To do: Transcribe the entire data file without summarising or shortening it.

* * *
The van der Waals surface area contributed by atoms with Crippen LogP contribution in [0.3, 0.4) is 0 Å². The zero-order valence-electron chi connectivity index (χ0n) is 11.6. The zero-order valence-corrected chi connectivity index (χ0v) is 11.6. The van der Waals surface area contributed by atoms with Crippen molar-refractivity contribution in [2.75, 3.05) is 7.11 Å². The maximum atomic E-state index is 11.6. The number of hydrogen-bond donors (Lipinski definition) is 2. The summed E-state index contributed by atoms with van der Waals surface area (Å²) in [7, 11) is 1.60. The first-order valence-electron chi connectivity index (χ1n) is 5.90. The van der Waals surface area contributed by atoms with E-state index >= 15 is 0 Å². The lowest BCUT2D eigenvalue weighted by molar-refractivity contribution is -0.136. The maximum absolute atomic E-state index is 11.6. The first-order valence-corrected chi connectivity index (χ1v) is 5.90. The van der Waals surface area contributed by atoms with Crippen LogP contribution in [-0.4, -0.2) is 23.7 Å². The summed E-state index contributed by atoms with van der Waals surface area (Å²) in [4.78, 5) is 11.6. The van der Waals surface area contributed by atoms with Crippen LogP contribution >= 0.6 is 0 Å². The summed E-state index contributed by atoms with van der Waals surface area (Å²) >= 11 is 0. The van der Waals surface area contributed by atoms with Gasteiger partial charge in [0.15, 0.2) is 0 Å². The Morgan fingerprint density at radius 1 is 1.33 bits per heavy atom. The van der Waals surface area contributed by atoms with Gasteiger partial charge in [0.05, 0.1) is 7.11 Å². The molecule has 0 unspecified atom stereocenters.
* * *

The van der Waals surface area contributed by atoms with Crippen LogP contribution in [0.3, 0.4) is 0 Å². The zero-order valence-electron chi connectivity index (χ0n) is 11.6. The zero-order valence-corrected chi connectivity index (χ0v) is 11.6. The van der Waals surface area contributed by atoms with Crippen molar-refractivity contribution in [2.75, 3.05) is 7.11 Å². The maximum atomic E-state index is 11.6. The number of hydrogen-bond donors (Lipinski definition) is 2. The summed E-state index contributed by atoms with van der Waals surface area (Å²) in [7, 11) is 1.60. The first-order valence-electron chi connectivity index (χ1n) is 5.90. The van der Waals surface area contributed by atoms with E-state index >= 15 is 0 Å². The lowest BCUT2D eigenvalue weighted by molar-refractivity contribution is -0.136. The maximum absolute atomic E-state index is 11.6. The first-order valence-corrected chi connectivity index (χ1v) is 5.90. The van der Waals surface area contributed by atoms with Crippen LogP contribution in [-0.4, -0.2) is 23.7 Å². The summed E-state index contributed by atoms with van der Waals surface area (Å²) in [4.78, 5) is 11.6. The van der Waals surface area contributed by atoms with Crippen LogP contribution >= 0.6 is 0 Å². The summed E-state index contributed by atoms with van der Waals surface area (Å²) >= 11 is 0. The van der Waals surface area contributed by atoms with Gasteiger partial charge in [0.15, 0.2) is 0 Å². The Morgan fingerprint density at radius 1 is 1.33 bits per heavy atom. The van der Waals surface area contributed by atoms with Gasteiger partial charge in [0.05, 0.1) is 7.11 Å². The molecule has 0 unspecified atom stereocenters.